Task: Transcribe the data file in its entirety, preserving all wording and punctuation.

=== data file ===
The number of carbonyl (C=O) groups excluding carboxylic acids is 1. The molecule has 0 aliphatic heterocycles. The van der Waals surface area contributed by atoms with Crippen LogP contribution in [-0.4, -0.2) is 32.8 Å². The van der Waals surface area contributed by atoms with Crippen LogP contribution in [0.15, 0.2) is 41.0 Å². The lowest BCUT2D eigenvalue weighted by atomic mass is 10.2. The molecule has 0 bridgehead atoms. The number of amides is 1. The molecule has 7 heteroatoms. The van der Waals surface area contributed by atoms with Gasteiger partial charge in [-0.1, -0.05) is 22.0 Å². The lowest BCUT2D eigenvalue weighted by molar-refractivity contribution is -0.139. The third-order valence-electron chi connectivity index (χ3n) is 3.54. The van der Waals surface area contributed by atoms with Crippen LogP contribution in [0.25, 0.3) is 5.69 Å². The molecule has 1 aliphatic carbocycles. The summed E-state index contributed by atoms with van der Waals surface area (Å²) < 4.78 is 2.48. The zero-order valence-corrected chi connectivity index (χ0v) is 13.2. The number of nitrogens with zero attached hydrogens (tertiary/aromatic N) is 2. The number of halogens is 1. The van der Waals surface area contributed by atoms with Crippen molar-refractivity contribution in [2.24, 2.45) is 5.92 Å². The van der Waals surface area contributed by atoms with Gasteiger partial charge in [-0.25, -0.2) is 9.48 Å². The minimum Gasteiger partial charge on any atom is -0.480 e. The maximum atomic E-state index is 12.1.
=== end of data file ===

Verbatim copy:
The number of carbonyl (C=O) groups excluding carboxylic acids is 1. The molecule has 0 aliphatic heterocycles. The van der Waals surface area contributed by atoms with Crippen LogP contribution in [-0.4, -0.2) is 32.8 Å². The van der Waals surface area contributed by atoms with Crippen LogP contribution in [0.15, 0.2) is 41.0 Å². The lowest BCUT2D eigenvalue weighted by atomic mass is 10.2. The molecule has 0 bridgehead atoms. The number of amides is 1. The molecule has 7 heteroatoms. The van der Waals surface area contributed by atoms with Gasteiger partial charge in [-0.1, -0.05) is 22.0 Å². The lowest BCUT2D eigenvalue weighted by molar-refractivity contribution is -0.139. The third-order valence-electron chi connectivity index (χ3n) is 3.54. The van der Waals surface area contributed by atoms with Crippen LogP contribution in [0.25, 0.3) is 5.69 Å². The molecule has 1 aliphatic carbocycles. The summed E-state index contributed by atoms with van der Waals surface area (Å²) < 4.78 is 2.48. The zero-order valence-corrected chi connectivity index (χ0v) is 13.2. The number of nitrogens with zero attached hydrogens (tertiary/aromatic N) is 2. The number of halogens is 1. The van der Waals surface area contributed by atoms with Crippen molar-refractivity contribution in [2.24, 2.45) is 5.92 Å². The van der Waals surface area contributed by atoms with Gasteiger partial charge in [-0.25, -0.2) is 9.48 Å². The minimum Gasteiger partial charge on any atom is -0.480 e. The maximum atomic E-state index is 12.1.